After manufacturing the pills, Thatcher and Sams would distribute them in large quantities to other co-conspirators – including Rivera, Anthony Prettyman, Terrance Washington, and Dwayne Banks, a/k/a Fizzle, a/k/a Fizz – who would then distribute the pills to various street-level customers in the Elmira area. Fairbanks obtained his supply of pills from Washington, and would further distribute the pills to street-level customers. Sams also supplied pills to an individual in the Charlotte, N.C., area.

As part of the conspiracy, Sams used co-conspirator Anthony Prettyman to transport 5,330 blue pills containing furanyl fentanyl from Elmira to North Carolina in October 2016. On October 25, 2016, in North Carolina, deputies with the Iredell County (NC) Sheriff’s Office conducted a traffic stop of the vehicle in which Prettyman was traveling. During a subsequent search, the deputies recovered and seized a paint can with a false bottom containing the 5,330 blue pills from inside Prettyman’s vehicle.

In early 2017, Thatcher arranged for a package of furanyl fentanyl, that he ordered over the dark web, to be sent to co-conspirator Carlito Rios, Jr. On March 13, 2017, Customs and Border Protection officers at the John F. Kennedy International Airport Mail Branch in Queens, NY, examined a United States Postal Service package addressed to co-conspirator Rios at 1015 Oak Street in Elmira. The sender was listed as an entity in China. Upon inspection, the package was found to contain approximately 249 grams of furanyl fentanyl. Sams and Thatcher intended to use the seized furanyl fentanyl to manufacture and distribute additional quantities of the blue pills.

To date, 16 members and associates of the opioid manufacturing and trafficking operation have been convicted of federal narcotics offenses, and with today’s sentencing a total of 13 defendants have been sentenced: Thatcher was sentenced to serve 23 years in federal prison; Sams was sentenced to 210 months in federal prison; Prettyman was sentenced to 125 months in federal prison; Banks was sentenced to 108 months in federal prison; Thatcher’s girlfriend, Amber Bates, who was convicted of money laundering conspiracy, was sentenced to five years probation to include six months of home detention; Robert J. Elford was sentenced to 121 months in federal prison; Edward Barrett was sentenced to 90 months in federal prison; Dusty Pemberton was sentenced to 70 months in federal prison; Deven Hill was sentenced to 37 months in federal prison; Chad Smith was sentenced to 22 months in federal prison; and Isaiah McLaurin, who was convicted of witness tampering after threatening an individual working with the Drug Enforcement Administration on Facebook, was sentenced to serve 57 months in federal prison.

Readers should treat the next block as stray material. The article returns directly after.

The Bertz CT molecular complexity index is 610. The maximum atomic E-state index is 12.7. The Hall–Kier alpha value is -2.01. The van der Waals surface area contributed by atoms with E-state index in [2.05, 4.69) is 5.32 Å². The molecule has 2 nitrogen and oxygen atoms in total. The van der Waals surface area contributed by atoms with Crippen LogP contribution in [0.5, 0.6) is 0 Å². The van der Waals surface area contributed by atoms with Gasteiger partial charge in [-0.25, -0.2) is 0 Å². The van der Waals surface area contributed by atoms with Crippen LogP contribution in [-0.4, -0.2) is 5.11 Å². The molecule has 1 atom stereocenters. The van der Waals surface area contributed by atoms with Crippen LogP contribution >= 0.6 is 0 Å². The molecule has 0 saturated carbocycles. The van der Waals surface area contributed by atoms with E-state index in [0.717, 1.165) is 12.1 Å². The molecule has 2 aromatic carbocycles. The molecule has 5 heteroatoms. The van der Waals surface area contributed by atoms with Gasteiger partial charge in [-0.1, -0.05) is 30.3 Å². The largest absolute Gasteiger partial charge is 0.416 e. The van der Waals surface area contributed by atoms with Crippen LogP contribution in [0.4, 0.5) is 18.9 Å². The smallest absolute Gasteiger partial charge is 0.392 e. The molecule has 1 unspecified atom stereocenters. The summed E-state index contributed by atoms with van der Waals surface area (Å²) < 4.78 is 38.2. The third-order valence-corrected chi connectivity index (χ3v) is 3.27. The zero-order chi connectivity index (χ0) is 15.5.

Among the agencies involved in the investigation are the Drug Enforcement Administration, New York State Police, Community Narcotics Enforcement Team Southern Tier, under the direction of Major Mary Clark and Lieutenant Kevin P. Sucher, Homeland Security Investigations, under the direction of Special Agent-in-Charge Kevin Kelly, and Pennsylvania State Police.

Be the first to comment

Leave a Reply

Your email address will not be published.


This site uses Akismet to reduce spam. Learn how your comment data is processed.